As nothing has changed with Argentina, Jaguares have the most representatives with 26, followed by Welwitschias (20) and Benetton (16). With regard to Benetton, they already had 16 and I made a mistake in the original calculation. Benetton are alone on 16 because Glasgow lost a player when Ali Price had to withdraw.

Samoa remain closest to the centre and London Irish are still the club team closest.

Looking at the total numbers of all players named in the squads up to the end of the first round, that diagram now looks like this.


The following teams have named replacements since the original squads were announced: Samoa, Scotland and France (2), NZ, Canada, Fiji, South Africa and Wales (1). Like the 2015 World Cup, Samoa and one of the teams in the group with them have added the most players (so far). Not sure if France have just been unlucky.

In this diagram, Samoa are the closest to the centre (just, it’s very close with Fiji) and London Irish are the club team closest to the centre.

Rugby World Cup 2019 Network Visualisation

(This is late because I spent most of the build-up to the World Cup on holiday. I would recommend a visit to Andalusia to anyone and everyone.)

For the Rugby World Cup, you’re going to get more images than usual in this kind of post. This is because the governing body, World Rugby, demand that the squads are finalised before the final warm up match (no, I have no idea why). In a sport like rugby, it’s very easy for people to get injured in a match, so there are often changes between the squad being finalised and the start of the tournament.

Below is the original squads, in red and white in honour of Japan.


The labelled version is here:


As you can see, Samoa are the team closest to the centre, with London Irish being the club team closest. Jaguares are the club with the most representatives (26), followed by Welwitschias (20) and Glasgow Warriors (16).

Because of the regional way rugby union works in several countries (New Zealand, Ireland, Australia, Wales) pick all their players from very few teams (4 for Ireland, 5 for New Zealand). Ireland are the team floating on their own. In the men’s football equivalent of this diagram, being so isolated is a predictor of poor performance but I don’t think this will be in the rugby (this was written before Japan Vs Ireland, possibly it is more prophetic than I thought.)

The number of unattached players is higher than football. USA and Canada have the most with 5, but several other teams also have unattached players (Samoa, Fiji, Georgia, Italy and Tonga).

All 20 teams are their own communities.

However, as I said players get injured and several teams had to replace players before the start of the tournament. The diagram on the first day of the World Cup (20th September), looked like this.


The main difference is that Namibia have moved further in because they have a player (Janco Venter) who plays for Jersey Reds, and Lee Roy Atalifo, who was a replacement for Fiji also plays for them.

This means that Fiji are now the team closest to the centre, while London Irish are still the club team closest to the centre. The clubs with the most players hasn’t changed.

Rugby union also does something interesting with regard to replacing injured players. In international football tournaments, teams may only replace injured players until their first game. In the rugby union world cup, teams may replace injured players throughout. I think this is because players are more likely to get injured in rugby and because there are certain positions where you need a specialist player.

These positions tend to be the front row (Hooker and Props). If a team cannot field a recognised hooker and props, scrums become uncontested for safety reasons. Backs are more interchangeable and, theoretically you can play a non-scrum half at Scrum Half, it just might not end well. (I mock with love, and no one can say that Mauro Bergamasco didn’t give it his all, because he is lovely beyond words).

With the changes that have come after the first round and will undoubtedly come after the second round, I will make more diagrams. I am also very tempted to find a way of making an animation of the changes and then do the same for a diagram of all the players who have been named in the squads. For the time being, below are all of the plays that have been named in any of the squads from the naming of the squads to the start of the tournament.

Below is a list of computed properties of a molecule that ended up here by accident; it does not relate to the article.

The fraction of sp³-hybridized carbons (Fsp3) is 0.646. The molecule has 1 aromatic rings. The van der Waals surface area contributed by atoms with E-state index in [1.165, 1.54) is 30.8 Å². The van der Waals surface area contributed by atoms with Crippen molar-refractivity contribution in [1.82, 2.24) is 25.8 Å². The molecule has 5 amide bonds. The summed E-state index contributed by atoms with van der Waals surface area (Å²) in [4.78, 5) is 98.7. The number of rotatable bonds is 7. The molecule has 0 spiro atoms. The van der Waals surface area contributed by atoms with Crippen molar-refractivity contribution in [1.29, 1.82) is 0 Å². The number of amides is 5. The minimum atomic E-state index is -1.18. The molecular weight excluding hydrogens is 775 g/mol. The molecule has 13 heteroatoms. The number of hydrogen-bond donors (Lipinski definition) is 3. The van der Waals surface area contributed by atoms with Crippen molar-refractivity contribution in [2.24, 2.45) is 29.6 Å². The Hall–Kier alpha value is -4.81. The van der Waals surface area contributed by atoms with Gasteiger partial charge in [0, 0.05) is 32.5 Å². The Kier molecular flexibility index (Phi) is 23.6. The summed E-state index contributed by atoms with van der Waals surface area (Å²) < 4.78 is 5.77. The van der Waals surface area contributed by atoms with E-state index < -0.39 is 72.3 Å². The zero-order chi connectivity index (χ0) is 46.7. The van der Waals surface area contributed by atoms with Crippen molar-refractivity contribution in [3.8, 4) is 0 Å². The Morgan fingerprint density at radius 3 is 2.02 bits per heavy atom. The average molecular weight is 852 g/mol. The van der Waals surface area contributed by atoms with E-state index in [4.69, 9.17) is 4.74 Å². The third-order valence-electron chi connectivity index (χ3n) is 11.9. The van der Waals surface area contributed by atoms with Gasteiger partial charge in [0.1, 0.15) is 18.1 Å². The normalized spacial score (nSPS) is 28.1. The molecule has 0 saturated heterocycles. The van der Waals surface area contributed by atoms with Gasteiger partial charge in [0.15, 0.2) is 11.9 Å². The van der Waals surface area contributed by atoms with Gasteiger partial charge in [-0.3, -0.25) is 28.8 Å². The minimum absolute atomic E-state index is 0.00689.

At the 2015 World Cup, Wales and Samoa went through the most players and I suggested that reflected something about the way the two teams played. This time, New Zealand, Canada, Samoa and Fiji have already had to add players, 1 each.

More soon.

Peter Stringer

Since time’s arrow insists on moving forward, Peter Stringer has retired. I am somewhat behind the other write ups, but what I lack in timeliness, I make up for with love.

To an extent, my memories of rugby union are tied up with Peter Stringer. I have strangely vivid memories of Scotland winning the Grand Slam in 1990, reinforced by my mother’s Corries videos, but the first memory that is definitely mine and not just disjointed plays, is Peter Stringer’s tap tackle on Dan Luger. I think it sums his career up quite well.

It was borderline impossible, required determination and heart (and a certain bodily recklessness) and was valuable beyond measure.

How else can you describe someone who at 1.7 m and 73 kg tries to tackle All Blacks.

While opinion is mixed as to who was the best scrum half between the years 2000 and 2010, Stringer is probably not going to be on anyone’s list. Which is a shame, because he did the simple things well. I do have a fondness for excellence of execution.

His style also worked for the team he was in. You can play like New Zealand if you’ve got players like New Zealand (I’d have used France as the example, but France are having trouble playing like France at the moment).

And because he worked so well in that team, he could he set up Jamie Heaslip’s match-winning try in the 2009 Six Nations game against Scotland. That performance won Stringer the Man of the Match award and meant that Ireland could go to Cardiff for their match against Wales with a chance of winning not just the title but the Grand Slam as well. In that final match against Wales, it was Stringer’s pass to O’Gara that led to the drop goal that won Ireland their first grand slam in 61 years.

The Stringer to O’Gara connection was also vital to Munster’s successes, such as finally winning the Heineken Cup. And this would be him scoring the winning try. This was especially sweet as he was the person Neil Back stole the ball from to cost Munster the title in 2002. The try also shows what I liked about the way he played – there was sneak and guile, looking for spaces instead of running into contact, more than that, actually finding the space, and using it.

I think Stringer is very much the definition of tiny and awesome and has been (and always will be) my favourite rugby players because of that.